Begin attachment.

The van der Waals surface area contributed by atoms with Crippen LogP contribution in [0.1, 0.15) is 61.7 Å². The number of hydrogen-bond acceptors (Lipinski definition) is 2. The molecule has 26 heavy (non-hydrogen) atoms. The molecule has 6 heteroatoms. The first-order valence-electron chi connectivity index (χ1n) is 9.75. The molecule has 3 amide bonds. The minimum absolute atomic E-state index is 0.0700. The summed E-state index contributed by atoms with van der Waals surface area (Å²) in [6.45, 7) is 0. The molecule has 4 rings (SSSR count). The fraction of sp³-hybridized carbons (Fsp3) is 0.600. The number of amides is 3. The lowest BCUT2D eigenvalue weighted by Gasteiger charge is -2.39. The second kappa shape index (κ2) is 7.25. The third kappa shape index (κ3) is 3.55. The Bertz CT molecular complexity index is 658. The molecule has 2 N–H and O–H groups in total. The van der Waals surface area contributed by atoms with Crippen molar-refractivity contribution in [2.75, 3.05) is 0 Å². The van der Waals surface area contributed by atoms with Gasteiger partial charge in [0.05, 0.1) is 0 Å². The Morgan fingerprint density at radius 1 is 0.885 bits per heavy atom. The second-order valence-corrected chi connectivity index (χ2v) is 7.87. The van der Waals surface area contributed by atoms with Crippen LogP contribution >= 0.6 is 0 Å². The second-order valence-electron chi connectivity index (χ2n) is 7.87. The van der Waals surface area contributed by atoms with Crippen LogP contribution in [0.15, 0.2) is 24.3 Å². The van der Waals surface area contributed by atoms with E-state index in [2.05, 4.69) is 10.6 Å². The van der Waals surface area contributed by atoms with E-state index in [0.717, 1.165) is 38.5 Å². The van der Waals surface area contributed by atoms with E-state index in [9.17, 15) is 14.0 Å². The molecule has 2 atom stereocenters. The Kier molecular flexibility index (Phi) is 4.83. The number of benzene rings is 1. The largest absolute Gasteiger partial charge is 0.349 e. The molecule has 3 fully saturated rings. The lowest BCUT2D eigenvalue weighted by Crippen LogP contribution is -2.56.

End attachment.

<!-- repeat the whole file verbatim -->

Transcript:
The van der Waals surface area contributed by atoms with Crippen LogP contribution in [0.1, 0.15) is 61.7 Å². The number of hydrogen-bond acceptors (Lipinski definition) is 2. The molecule has 26 heavy (non-hydrogen) atoms. The molecule has 6 heteroatoms. The first-order valence-electron chi connectivity index (χ1n) is 9.75. The molecule has 3 amide bonds. The minimum absolute atomic E-state index is 0.0700. The summed E-state index contributed by atoms with van der Waals surface area (Å²) in [6.45, 7) is 0. The molecule has 4 rings (SSSR count). The fraction of sp³-hybridized carbons (Fsp3) is 0.600. The number of amides is 3. The lowest BCUT2D eigenvalue weighted by Gasteiger charge is -2.39. The second kappa shape index (κ2) is 7.25. The third kappa shape index (κ3) is 3.55. The Bertz CT molecular complexity index is 658. The molecule has 2 N–H and O–H groups in total. The van der Waals surface area contributed by atoms with Crippen molar-refractivity contribution in [2.75, 3.05) is 0 Å². The van der Waals surface area contributed by atoms with Gasteiger partial charge in [0.05, 0.1) is 0 Å². The Morgan fingerprint density at radius 1 is 0.885 bits per heavy atom. The second-order valence-corrected chi connectivity index (χ2v) is 7.87. The van der Waals surface area contributed by atoms with Crippen LogP contribution >= 0.6 is 0 Å². The second-order valence-electron chi connectivity index (χ2n) is 7.87. The van der Waals surface area contributed by atoms with Crippen LogP contribution in [0.15, 0.2) is 24.3 Å². The van der Waals surface area contributed by atoms with E-state index in [2.05, 4.69) is 10.6 Å². The van der Waals surface area contributed by atoms with E-state index in [0.717, 1.165) is 38.5 Å². The van der Waals surface area contributed by atoms with E-state index in [9.17, 15) is 14.0 Å². The molecule has 2 atom stereocenters. The Kier molecular flexibility index (Phi) is 4.83. The number of benzene rings is 1. The largest absolute Gasteiger partial charge is 0.349 e. The molecule has 3 fully saturated rings. The lowest BCUT2D eigenvalue weighted by Crippen LogP contribution is -2.56.